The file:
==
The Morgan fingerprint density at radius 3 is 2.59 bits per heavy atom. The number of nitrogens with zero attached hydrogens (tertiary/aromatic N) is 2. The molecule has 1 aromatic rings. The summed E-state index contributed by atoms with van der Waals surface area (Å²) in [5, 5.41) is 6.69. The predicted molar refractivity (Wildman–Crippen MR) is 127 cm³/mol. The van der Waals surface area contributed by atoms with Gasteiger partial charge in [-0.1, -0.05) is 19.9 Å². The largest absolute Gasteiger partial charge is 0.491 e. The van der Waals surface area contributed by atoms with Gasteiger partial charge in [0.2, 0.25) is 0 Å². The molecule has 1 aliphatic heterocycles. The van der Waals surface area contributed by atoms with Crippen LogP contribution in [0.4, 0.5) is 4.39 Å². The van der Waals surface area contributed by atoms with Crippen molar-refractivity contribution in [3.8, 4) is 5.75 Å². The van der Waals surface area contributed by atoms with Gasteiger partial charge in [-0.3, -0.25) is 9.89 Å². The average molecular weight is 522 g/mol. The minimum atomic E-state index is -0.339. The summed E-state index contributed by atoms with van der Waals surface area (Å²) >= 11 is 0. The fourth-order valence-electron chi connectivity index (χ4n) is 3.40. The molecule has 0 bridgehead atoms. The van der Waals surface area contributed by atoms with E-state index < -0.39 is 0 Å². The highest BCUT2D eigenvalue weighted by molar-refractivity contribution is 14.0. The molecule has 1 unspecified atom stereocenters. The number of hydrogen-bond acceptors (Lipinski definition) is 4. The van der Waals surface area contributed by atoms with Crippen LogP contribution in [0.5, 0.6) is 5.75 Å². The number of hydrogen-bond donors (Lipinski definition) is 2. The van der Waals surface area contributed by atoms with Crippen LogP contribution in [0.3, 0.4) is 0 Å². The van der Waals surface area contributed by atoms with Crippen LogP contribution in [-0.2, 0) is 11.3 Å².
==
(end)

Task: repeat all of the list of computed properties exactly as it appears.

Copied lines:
The Morgan fingerprint density at radius 3 is 2.59 bits per heavy atom. The number of nitrogens with zero attached hydrogens (tertiary/aromatic N) is 2. The molecule has 1 aromatic rings. The summed E-state index contributed by atoms with van der Waals surface area (Å²) in [5, 5.41) is 6.69. The predicted molar refractivity (Wildman–Crippen MR) is 127 cm³/mol. The van der Waals surface area contributed by atoms with Gasteiger partial charge in [-0.1, -0.05) is 19.9 Å². The largest absolute Gasteiger partial charge is 0.491 e. The van der Waals surface area contributed by atoms with Gasteiger partial charge in [0.2, 0.25) is 0 Å². The molecule has 1 aliphatic heterocycles. The van der Waals surface area contributed by atoms with Crippen LogP contribution in [0.4, 0.5) is 4.39 Å². The van der Waals surface area contributed by atoms with Crippen molar-refractivity contribution in [3.8, 4) is 5.75 Å². The van der Waals surface area contributed by atoms with Gasteiger partial charge in [-0.3, -0.25) is 9.89 Å². The average molecular weight is 522 g/mol. The minimum atomic E-state index is -0.339. The summed E-state index contributed by atoms with van der Waals surface area (Å²) >= 11 is 0. The fourth-order valence-electron chi connectivity index (χ4n) is 3.40. The molecule has 0 bridgehead atoms. The van der Waals surface area contributed by atoms with E-state index < -0.39 is 0 Å². The highest BCUT2D eigenvalue weighted by molar-refractivity contribution is 14.0. The molecule has 1 unspecified atom stereocenters. The number of hydrogen-bond acceptors (Lipinski definition) is 4. The van der Waals surface area contributed by atoms with Crippen LogP contribution in [0.5, 0.6) is 5.75 Å². The number of hydrogen-bond donors (Lipinski definition) is 2. The van der Waals surface area contributed by atoms with Crippen LogP contribution in [0.3, 0.4) is 0 Å². The van der Waals surface area contributed by atoms with Crippen LogP contribution in [-0.2, 0) is 11.3 Å².